Tag Archives: local history

Graves and Poems

A number of my poems reference All Saints Church and, in particular it’s graveyard, although none refer to that place of worship by name. The church was constructed between 1827-29 and you can find out about it’s history here. As regards the graveyard, you can read about it here and here.

As mentioned above, a number of my poems refer to All Saints Church Graveyard, including ‘In the Churchyard today’:

In the Churchyard today,

Through the play,

Of light and shade,

I my shadow made.

 

When I go away,

Will my shadow stay,

Behind for people to see,

And say,

‘That was he,

And now midst light and shade,

His shadow is forever made’.

 

This poem can be found in ‘The Writers Pen and other poems’, with the UK and US links following:

 

With thanks to my friend Shanelle, I have included below several photographs which show All Saints Church and its environs. In the tiled mosaic image below there are photographs of myself and Trigger in the graveyard, as well as the church and some of the graves.

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The Dungeon (Liverpool local history)

An interesting piece on the history of the Dungeon, an area of Liverpool close to where my mum lives. I must confess that the name dungeon conjured up for me visions of dank prison cells, however the Dungeon was, in fact a major salt refinery and a place of considerable historical interest, http://www.roydenhistory.co.uk/mrlhp/local/salt/dungeon.htm.

Thoughts Of Norwood Past

It is a quiet new year’s day
A weak sun shows his face
Then hides away.
I awoke to pigeons cooing
Thoughts of a bygone age
And country folk a-wooing.
The pigeons are silent now
No more do sheep or cow
Pass.
No country lass
Gazing in the glass
Will say
“’Tis new year’s day.
I must away
To milk.
No dress of silk
For such as I.
Only the vaulted sky
And my love
For one who is nigh”.

(http://www.british-history.ac.uk/survey-london/vol26/pp167-173).

The Grey Lady Of Allerton Tower

Today I visited the ruins of Allerton Towers, in the company of my mum, her partner and the 2 dogs. On returning to my mum’s home and feeling curious regarding the ruined mansion, I Googled Allerton Towers and came across this ghost story pertaining to “The Grey Lady”, who is reputed to haunt the old house and grounds, (http://www.slemen.com/allertontower.html). I am sorry to say we saw only dogs and their owners during our walk, no “Grey Lady” did we spy. The above story does, none the less make for interesting reading.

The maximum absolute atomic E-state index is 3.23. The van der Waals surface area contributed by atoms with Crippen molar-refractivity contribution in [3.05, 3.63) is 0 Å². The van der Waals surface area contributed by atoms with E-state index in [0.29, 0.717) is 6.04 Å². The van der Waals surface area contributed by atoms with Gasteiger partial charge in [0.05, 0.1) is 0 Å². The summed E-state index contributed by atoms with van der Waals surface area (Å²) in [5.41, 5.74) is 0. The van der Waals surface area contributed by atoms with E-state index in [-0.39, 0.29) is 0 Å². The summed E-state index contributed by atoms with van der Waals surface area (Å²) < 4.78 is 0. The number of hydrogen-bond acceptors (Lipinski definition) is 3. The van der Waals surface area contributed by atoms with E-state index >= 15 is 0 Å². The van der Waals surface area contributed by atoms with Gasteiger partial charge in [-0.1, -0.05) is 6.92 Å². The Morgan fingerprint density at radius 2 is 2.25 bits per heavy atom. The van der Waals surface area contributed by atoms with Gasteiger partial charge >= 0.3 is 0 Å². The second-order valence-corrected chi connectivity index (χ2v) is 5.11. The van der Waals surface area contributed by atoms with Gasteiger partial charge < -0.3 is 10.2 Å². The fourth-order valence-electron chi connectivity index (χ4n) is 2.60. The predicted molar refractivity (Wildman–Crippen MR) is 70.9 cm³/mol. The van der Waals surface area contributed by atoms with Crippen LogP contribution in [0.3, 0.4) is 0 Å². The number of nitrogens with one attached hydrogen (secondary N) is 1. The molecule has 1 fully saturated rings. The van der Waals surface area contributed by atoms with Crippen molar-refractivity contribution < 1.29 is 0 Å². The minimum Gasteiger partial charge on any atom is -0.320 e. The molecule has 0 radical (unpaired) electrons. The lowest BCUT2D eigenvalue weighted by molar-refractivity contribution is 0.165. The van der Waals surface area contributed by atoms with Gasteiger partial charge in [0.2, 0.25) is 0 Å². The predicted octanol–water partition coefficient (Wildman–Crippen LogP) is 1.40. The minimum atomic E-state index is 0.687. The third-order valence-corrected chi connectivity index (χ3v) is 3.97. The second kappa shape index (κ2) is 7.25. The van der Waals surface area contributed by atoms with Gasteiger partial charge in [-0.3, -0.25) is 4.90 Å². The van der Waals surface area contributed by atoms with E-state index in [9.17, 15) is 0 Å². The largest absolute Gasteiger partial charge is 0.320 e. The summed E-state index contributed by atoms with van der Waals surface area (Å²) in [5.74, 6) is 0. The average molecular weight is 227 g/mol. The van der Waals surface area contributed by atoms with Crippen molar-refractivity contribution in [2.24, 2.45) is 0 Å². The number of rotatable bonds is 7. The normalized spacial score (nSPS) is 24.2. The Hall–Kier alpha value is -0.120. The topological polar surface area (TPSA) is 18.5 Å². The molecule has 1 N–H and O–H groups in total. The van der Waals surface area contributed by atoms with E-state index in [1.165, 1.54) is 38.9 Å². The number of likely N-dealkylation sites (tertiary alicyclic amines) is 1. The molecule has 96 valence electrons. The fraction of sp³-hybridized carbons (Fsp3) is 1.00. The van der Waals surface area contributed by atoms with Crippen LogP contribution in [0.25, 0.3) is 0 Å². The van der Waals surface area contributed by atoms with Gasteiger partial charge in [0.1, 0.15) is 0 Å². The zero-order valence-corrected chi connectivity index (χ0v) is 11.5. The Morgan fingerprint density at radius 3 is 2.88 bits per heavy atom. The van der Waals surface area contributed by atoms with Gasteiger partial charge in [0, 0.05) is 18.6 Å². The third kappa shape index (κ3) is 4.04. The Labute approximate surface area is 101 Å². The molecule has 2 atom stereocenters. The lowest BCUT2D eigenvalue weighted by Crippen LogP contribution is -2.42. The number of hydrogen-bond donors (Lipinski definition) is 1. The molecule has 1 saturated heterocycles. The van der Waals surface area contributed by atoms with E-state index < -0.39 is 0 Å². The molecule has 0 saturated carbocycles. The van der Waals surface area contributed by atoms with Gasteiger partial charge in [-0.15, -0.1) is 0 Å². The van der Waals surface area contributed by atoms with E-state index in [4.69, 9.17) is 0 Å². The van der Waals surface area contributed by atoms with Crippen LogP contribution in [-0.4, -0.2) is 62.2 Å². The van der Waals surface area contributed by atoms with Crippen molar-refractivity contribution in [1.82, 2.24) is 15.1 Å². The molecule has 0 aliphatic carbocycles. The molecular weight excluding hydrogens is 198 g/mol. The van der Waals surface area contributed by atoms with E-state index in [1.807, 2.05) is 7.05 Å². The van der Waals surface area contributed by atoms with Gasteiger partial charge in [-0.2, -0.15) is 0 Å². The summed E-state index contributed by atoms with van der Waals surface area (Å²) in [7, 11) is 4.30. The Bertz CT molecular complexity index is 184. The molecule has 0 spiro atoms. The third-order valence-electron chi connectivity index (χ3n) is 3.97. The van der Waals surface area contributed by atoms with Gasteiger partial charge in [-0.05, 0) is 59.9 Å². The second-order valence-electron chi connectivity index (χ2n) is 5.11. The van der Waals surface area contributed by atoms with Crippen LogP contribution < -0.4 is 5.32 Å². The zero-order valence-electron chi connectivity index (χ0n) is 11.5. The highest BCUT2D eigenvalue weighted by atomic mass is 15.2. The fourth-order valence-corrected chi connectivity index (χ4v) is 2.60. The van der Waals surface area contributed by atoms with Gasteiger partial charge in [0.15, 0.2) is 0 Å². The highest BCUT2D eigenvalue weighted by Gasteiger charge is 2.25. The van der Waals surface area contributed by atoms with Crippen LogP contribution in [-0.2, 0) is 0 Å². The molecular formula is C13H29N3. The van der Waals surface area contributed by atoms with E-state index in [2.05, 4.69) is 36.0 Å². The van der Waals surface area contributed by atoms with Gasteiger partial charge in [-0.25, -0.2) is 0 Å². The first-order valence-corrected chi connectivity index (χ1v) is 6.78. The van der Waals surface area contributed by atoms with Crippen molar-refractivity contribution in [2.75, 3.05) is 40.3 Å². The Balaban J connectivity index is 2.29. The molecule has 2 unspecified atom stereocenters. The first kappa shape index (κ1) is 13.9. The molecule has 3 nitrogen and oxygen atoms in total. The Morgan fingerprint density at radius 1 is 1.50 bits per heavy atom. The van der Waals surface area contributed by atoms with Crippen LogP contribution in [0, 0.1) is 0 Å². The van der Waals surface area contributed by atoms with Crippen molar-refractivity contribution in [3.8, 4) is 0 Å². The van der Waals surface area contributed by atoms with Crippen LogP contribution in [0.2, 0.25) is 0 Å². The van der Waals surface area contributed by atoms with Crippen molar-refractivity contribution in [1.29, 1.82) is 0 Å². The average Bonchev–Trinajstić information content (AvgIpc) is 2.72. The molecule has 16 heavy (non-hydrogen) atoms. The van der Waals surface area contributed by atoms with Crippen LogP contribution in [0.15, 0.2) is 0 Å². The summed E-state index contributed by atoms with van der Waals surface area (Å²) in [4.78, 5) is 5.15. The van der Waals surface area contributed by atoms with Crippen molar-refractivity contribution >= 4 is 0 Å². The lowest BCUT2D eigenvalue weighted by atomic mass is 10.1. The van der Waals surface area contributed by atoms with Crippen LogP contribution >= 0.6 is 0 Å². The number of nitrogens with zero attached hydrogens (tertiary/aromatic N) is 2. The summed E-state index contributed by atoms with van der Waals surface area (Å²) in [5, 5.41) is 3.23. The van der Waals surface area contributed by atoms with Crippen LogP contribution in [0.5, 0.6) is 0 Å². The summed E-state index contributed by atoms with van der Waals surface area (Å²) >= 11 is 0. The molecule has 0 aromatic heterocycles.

Kevin

Norwood’s Literary Heritage

I moved to the Norwood area (Upper Norwood to be exact) in 1997. Norwood possesses the advantage of being high above sea level which means the air is much fresher than certain other areas in the sprawling mass which constitutes greater London. The name Norwood derives from “The Great North Wood”, vestiges of which can still be glimpsed by residents and visitors alike.

Norwood has a fascinating history including a rich literary heritage. Charles Dickens was a frequent visitor and the Queen’s Hotel which stands some 10 minutes walk from my home has a plaque commemorating the French novelist, Zola’s residence, (Zola fled France at the time of the Dreyfus Affair. He advocated for Dreyfus, a Jewish army officer falsely accused of spying for a foreign power).

Sir Arthur Conan Doyle sets one of the Sherlock Holmes adventures, “The Adventure Of The Norwood Builder” in the area, (http://www.eastoftheweb.com/short-stories/UBooks/AdveNorw.shtml). In “The Norwood Builder” the former lover of the mother of a local solicitor fakes his own death and attempts to frame her son. However, in his usual brilliant manner Holmes proves the innocence of the son and the builder is apprehended.

There is a fascinating article on the history of Norwood here, (http://www.norwoodsociety.co.uk/articles/68-on-the-trail-of-norwood.html).

Speke Hall

Standing by the old house listening to the rain. The scents of the garden and the ancient wood beyond delight my senses. The smell of autumn fills the air. The woodland floor strewn with acorns. My grandfather and I walking together, the feel of acorns clutched in a child’s hand. Opening the fruit the kernel exposed to little exploring fingers. Leaves crunching, grandfather close and near.

My aunt standing close, we two sheltering from the rain. Grandfather departed many moons past. My aunt followed several years ago. They are part of something now beyond my comprehension, a small speck in nature’s unfathomable plan.

Great metal birds shriek overhead drowning out the singing of their feathered cousins. Oh how times change. In centuries past the hall dominated the village of Speke. Villagers and hall joined by threads tying one to the other. The domestics toiling to keep the house in good order, it’s owners and their guests maintained in comfort and well fed. Like a well regulated clock the hall ran smoothly, estate workers and domestics knew their place, all was right with the world. Or was it? Where the masters and mistresses of yesteryear tyrants exploiting the local poor? The truth lies no doubt somewhere in the middle. At best the domestics of the past had a sense of pride in maintaining the local squire while he (or she) in turn felt a sense of obligation to their employees. At worst domestic service entailed getting up at an ungodly hour to sweep the grate and light a fresh fire so that the hall would be warm for when the family arose later in the day.

 

http://www.nationaltrust.org.uk/speke-hall/

 

Was it a semi-feudal paradise with kindly m